Muscadine Lines: A Southern Journal

The Magic of Mercurochrome

Judy Lee Green

There were no boo-boo bunnies or character Band-Aids when I was a little girl, but there was the magic of Mercurochrome. Iodine burned. Mercurochrome did not. Mercurochrome was like a little pharmacy in a bottle. An antiseptic as well as a psychological healer, Mercurochrome was good for cuts, scratches, scrapes, bumps, bruises, abrasions, gashes or more serious wounds. It did not have to be injected – no pain. There were no doses or pills to swallow – no bad taste. It was not a messy ointment.

Application was easy. Paint it on. Blow on it. It dried instantly. Anything that my mama put Mercurochrome on immediately became better and the bright red color was a badge of courage.

“I didn’t even cry,” I would boast for several days until the red finally wore off.

My brothers, my sister and I tested and proved the restorative powers of Mercurochrome many years ago. Gary, Donna, Ronnie, Dana and I were small. We ranged in age from nine down to three. It was summer and hot. The windows were up and the doors were open.

Mama was not feeling well and had become extremely tired. She latched the screen doors and told us that she was going to lie down across her bed. We were to play together quietly, no fussing, no arguing, no pestering, no annoying. She was not going to sleep but was just going to close her eyes and rest.

Only a few minutes had passed when Ronnie, four years old, noticed a scratch on his knee that needed immediate attention. We tiptoed into Mama’s room and asked her if we could put Mercurochrome on Ronnie’s scratch. Mama, flat on her back with one arm flung over her head, had fallen into a deep sleep. We reasoned that since she did not say no, her answer was yes.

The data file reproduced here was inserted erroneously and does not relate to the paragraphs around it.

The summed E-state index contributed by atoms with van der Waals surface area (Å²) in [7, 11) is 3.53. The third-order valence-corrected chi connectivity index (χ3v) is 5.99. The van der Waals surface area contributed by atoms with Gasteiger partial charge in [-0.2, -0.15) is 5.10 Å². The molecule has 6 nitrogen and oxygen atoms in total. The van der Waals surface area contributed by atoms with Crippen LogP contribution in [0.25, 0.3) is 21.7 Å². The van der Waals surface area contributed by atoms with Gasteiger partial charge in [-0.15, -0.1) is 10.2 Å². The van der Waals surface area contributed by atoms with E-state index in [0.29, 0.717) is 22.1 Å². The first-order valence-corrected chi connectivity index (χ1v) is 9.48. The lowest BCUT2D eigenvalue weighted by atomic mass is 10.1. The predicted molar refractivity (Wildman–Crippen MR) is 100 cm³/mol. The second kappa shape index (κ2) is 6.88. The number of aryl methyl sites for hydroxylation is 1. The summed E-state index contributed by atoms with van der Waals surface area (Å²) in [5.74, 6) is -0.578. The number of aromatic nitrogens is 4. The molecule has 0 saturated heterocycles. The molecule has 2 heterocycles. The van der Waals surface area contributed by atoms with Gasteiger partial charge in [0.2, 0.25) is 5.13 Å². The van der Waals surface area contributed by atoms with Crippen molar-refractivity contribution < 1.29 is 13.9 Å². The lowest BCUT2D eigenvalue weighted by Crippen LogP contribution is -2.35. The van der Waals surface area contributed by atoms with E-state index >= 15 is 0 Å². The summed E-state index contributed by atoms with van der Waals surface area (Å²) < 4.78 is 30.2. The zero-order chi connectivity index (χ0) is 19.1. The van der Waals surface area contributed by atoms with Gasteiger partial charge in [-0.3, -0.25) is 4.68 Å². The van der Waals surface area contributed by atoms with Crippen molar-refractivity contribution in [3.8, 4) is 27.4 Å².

We scooted a stool into the bathroom, climbed up and retrieved the Mercurochrome from the medicine cabinet. We painted Ronnie’s knee, and he immediately began to feel better.

We were being so good and so very quiet. Since the Mercurochrome was already down and already open, each of us started noticing scratches that needed doctoring with our magic cure-all. Soon we five kids all had Mercurochrome in several different places.

Quietly we tiptoed into mama’s room to show her that we had taken care of our scratches without bothering her. We knew that she would be so proud of us. She was in an exhausted sleep. We whispered that since mama didn’t feel well, perhaps Mercurochrome would make her better. We had to look very carefully to find a scratch but after the first one, the rest were easy to locate.

Twenty minutes later we were back in the living room playing Cooties in the floor. We had painted every scratch, every freckle, every mole, every discoloration of our mama’s skin that we could see. She had Mercurochrome on her toes, her feet, her legs, her hands, her arms, her neck and her face. At Donna’s urging we had even tried to paint her fingernails and toenails.

When mama shrieked in horror we knew she was awake. Proud of ourselves, we ran to her room and asked, “Are you feeling better?” We expected her to tell us what good kids we had been while she rested.

With all the yelling it didn’t seem at first that she was feeling much better. But her disbelief and shock soon turned to humor as she stared at her polka-dotted image in the mirror of the bedroom vanity.

We laughed a lot the next few days as the Mercurochrome slowly wore away. If anyone had asked us kids, we would have insisted that the Mercurochrome had made our mama feel better. Hadn’t she lain down feeling bad and woke up laughing – after a while anyway? And hadn’t everyone who saw her laughed and laughed at our red polka-dotted mama? Yes, we were sure. Mama had been cured by the magic of Mercurochrome.


Judy Lee Green, Tennessee-bred and cornbread-fed, is compiling a collection of stories about growing up in a family of seven in the rural South in the 1950s. Inspired by Lois Lane at the age of nine to become a writer, she has been published numerous times over many years in print and on the World Wide Web. A writer of fiction, creative nonfiction, poetry and essay, she presents various Life Stories programs and workshops and challenges others to write their memoirs.

© Judy Lee Green

Muscadine Lines: A Southern Journal ISSN 1554-8449, Copyright © 2004-2012